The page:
Blue Impala on Father’s Day

Prior to my son Jack’s birth in 1998, Father’s Day was not a happy day for me. Now it is, at least partly. I enjoy being treated to special attention, but it’s also a time of melancholy wonder, as my father, Robert Burke Warren, Sr. – Burke to his family and friends – died on April 11, 1972, just after I turned 7. He was 31

Burke’s death remains mysterious. Like his parents, he was an alcoholic. One night, after carousing with his cousin, he plowed his ’68 blue Chevy Impala into an embankment, and killed himself. By accident or by design, we will never know. He was depressed, unemployed, and perhaps, like Willy Loman in Death of a Salesman, he knew his heirs would receive modest benefits in the event of his death. (Which my brother and I did.)

Burke’s death both crushed and shaped me. Through my relationship to his DNA and his choices, I’ve learned a lot about what to accept, what to fight, and what to feed.


My last memory of my dad is of him playing guitar at my seventh birthday party, leading my friends and me in singalongs of “Puff the Magic Dragon,” “Take Me Home, Country Roads,” “If I Had A Hammer,” and “Home Grown Tomatoes.” He seemed ebullient that night, although if anyone knows the skill with which a depressive can hide his condition, it’s me. But I was proud to call the cool guitar-playing dude my dad. Two weeks later, he was gone.

All these years later, Father’s Day still finds me stubbornly curious about what might have been. How would my father have aged and changed? Would he be a Mac guy or a PC guy? (I’m guessing Mac, seeing an iPad.) Would he have stayed Democrat or gone Republican? (I’m guessing lifelong Dem, Biden, not Bernie.) Would he have sobered up?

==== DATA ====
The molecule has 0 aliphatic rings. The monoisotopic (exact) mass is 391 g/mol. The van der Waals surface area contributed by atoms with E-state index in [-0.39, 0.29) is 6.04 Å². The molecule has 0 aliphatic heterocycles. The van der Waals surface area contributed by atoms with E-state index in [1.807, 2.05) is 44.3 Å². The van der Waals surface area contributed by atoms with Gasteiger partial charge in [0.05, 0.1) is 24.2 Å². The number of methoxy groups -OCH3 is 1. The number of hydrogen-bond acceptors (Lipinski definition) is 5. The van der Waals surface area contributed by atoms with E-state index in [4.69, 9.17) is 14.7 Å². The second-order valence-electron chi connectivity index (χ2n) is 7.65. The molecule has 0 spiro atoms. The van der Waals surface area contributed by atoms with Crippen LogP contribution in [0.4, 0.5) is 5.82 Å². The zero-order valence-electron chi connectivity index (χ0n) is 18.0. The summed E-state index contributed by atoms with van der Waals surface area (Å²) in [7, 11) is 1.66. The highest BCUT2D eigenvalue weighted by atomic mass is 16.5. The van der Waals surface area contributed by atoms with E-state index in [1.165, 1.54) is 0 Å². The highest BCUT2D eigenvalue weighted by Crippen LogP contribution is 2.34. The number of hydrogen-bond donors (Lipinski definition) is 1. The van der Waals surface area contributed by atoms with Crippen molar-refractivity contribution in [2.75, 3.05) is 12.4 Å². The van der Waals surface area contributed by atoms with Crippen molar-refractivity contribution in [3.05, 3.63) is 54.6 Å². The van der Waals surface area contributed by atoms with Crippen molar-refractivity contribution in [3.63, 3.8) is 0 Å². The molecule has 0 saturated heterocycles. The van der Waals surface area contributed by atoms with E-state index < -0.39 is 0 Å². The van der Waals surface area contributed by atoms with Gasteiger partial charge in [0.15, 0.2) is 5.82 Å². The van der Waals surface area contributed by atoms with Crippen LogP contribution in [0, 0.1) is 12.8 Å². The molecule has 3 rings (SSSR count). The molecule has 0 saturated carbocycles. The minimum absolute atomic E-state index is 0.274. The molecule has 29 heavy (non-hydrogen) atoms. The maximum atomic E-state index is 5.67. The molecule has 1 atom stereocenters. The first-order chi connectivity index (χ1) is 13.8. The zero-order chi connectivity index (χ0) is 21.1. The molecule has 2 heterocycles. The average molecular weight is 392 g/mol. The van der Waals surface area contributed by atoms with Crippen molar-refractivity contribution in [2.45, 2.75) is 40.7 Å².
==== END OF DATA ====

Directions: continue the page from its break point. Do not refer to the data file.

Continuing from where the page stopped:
It was not apparent at his death, but I inherited my father’s musicality, and I’ve been a musician most of my life. But I didn’t invest serious energy in songwriting until I became a father at 32, when I crossed the threshold of being older than Burke was when he died.

The received wisdom is that parenthood saps one’s creative juices, and children are like little vampires. But, like a lot of dire parenting predictions, this was not true for me. Jack’s birth brought me a burst of creative energy.

My best material was about family. I now realize a motivating factor was to create documentation for my son. So he would know, because he deserved to know, despite the darkness and pain. Actually because of the darkness and pain. I wanted to show how one could manage fear and wrangle it all into art, a life lesson from the get-go.

So motivated, I wrote about my son’s paternal grandfather, how I felt about him. In becoming a father myself, I felt a few steps closer to knowing Burke, what he’d felt; the delirious happiness, the terror, the humbling – and, at times, humiliating – privilege of parenthood. But for my father co-creating me, I would not be experiencing any of that. I was and will remain grateful for all of it.

Fatherhood expanded my inner landscape, taught me to live with unanswered questions, and moved me further on the road of forgiveness – for my dad, and for others. Fatherhood also enabled me to write the lyrics below. They are about my father, but mostly for my son:

Sometimes you rise into my dreams
Some strange disguise in mad shifting scenes
I’m like you now, back then did you know?
Did that make it easier to let go?

A blue Impala, one hand on the wheel
I will remember you, you were just passing through.

Just a wild seed in the tailwind of time
Cruel as a storm with calm in your eye
You left us all with so very much
So much to claim but nothing to touch.

A blue Impala, one hand on the wheel
I will remember you, you were just passing through.

Read more installments of Village Voices by Robert Burke Warren.